Regulatory relationships of MID2

  • Candidate yeast mRNA substrates were identified based on their homology with the mooring sequence-containing tripartite motif at the editing site of apoB mRNA and their ability to be edited by ectopically expressed APOBEC-1 [18].

Other interactions of MID2

  • Together, these data suggest that midin and MID2 have a similar biochemical function but a different physiological role during development [9].
  • The critical interaction between CA and Trim-CypA appears to take place soon after viral entry [19].
  • The exceptions were TRIM1, TRIM5 and TRIM34 proteins [20].
  • Since FG and Opitz G/BBB syndromes share many manifestations we considered MID2 a candidate gene for FG syndrome [21].
  • Mutations in TRIM37 encoding a tripartite motif (TRIM, RING-B-box-coiled-coil)-family protein underlie mulibrey nanism [22].

Analytical, diagnostic and therapeutic context of MID2

  • The expression pattern studied by RNA in situ hybridization in mouse revealed that Mid2 is expressed early in development and the highest level of expression is detected in the heart, unlike Mid1 for which no expression was detected in the developing heart [9].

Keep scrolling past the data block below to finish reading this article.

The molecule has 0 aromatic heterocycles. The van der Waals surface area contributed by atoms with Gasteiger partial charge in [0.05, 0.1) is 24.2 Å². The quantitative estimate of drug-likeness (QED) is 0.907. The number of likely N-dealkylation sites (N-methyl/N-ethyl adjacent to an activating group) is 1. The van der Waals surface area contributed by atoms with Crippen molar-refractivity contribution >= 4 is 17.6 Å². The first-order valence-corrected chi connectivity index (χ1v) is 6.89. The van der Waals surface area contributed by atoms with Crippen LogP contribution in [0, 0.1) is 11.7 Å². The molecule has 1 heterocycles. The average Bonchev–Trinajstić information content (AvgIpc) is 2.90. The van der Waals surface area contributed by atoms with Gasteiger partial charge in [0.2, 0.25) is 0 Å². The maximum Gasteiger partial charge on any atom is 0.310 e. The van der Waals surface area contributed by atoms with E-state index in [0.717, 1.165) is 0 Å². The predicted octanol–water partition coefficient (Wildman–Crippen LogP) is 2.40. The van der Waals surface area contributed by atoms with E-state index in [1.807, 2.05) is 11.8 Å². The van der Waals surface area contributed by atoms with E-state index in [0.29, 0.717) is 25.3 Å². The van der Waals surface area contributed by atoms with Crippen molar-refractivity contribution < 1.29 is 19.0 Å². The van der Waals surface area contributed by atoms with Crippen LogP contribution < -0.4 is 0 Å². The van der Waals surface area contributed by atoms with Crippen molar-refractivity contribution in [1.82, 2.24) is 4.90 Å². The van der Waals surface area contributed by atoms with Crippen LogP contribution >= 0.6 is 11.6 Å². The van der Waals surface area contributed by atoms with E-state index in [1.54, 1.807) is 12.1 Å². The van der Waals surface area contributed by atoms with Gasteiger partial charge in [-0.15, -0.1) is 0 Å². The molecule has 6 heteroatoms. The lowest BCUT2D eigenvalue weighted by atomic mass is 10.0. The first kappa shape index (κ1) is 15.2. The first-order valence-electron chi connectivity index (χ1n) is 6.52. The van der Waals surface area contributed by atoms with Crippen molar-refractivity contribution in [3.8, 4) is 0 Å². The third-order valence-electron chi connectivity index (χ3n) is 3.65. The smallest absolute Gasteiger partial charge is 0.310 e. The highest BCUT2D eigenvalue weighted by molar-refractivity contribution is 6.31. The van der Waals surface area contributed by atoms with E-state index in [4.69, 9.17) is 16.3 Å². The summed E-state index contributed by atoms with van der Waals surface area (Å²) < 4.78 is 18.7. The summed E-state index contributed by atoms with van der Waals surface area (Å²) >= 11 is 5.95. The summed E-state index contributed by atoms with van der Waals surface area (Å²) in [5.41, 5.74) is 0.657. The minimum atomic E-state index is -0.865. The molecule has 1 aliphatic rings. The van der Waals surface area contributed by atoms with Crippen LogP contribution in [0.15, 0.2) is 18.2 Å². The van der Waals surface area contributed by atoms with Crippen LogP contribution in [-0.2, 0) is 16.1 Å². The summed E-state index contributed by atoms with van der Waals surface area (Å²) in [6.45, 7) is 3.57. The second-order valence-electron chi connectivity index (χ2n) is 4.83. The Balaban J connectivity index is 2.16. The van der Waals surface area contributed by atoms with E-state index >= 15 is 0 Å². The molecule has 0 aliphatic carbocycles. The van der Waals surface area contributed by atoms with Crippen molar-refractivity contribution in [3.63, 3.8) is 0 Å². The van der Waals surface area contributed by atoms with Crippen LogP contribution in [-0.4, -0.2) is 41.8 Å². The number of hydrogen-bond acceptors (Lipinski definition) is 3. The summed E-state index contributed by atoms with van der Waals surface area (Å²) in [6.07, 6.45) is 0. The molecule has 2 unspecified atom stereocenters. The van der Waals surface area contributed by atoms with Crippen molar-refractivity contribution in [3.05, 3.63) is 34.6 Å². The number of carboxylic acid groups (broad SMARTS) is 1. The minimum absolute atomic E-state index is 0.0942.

• Immunoprecipitation experiments demonstrated the ability of the tripartite motif to mediate midin homodimerization, consistent with the evidence, obtained by gel filtration analysis, that midin exists in the form of large protein complexes [11].
  • We confirmed by immunoprecipitation that this interaction occurs in vivo and that it is mediated by the Mid1 coiled-coil domain [23].
  • Accordingly, we observed differential MID1 transcript patterns in a tissue-specific manner by Northern blot and RT-PCR [24].
  • Gene mapping has identified OS mutations within a protein called Mid1 [12].


  1. Evolution of a cytoplasmic tripartite motif (TRIM) protein in cows that restricts retroviral infection. Si, Z., Vandegraaff, N., O'huigin, C., Song, B., Yuan, W., Xu, C., Perron, M., Li, X., Marasco, W.A., Engelman, A., Dean, M., Sodroski, J. Proc. Natl. Acad. Sci. U.S.A. (2006) [Pubmed]
  2. Trim5{alpha} Accelerates Degradation of Cytosolic Capsid Associated with Productive HIV-1 Entry. Chatterji, U., Bobardt, M.D., Gaskill, P., Sheeter, D., Fox, H., Gallay, P.A. J. Biol. Chem. (2006) [Pubmed]
  3. Species-specific variation in the B30.2(SPRY) domain of TRIM5alpha determines the potency of human immunodeficiency virus restriction. Stremlau, M., Perron, M., Welikala, S., Sodroski, J. J. Virol. (2005) [Pubmed]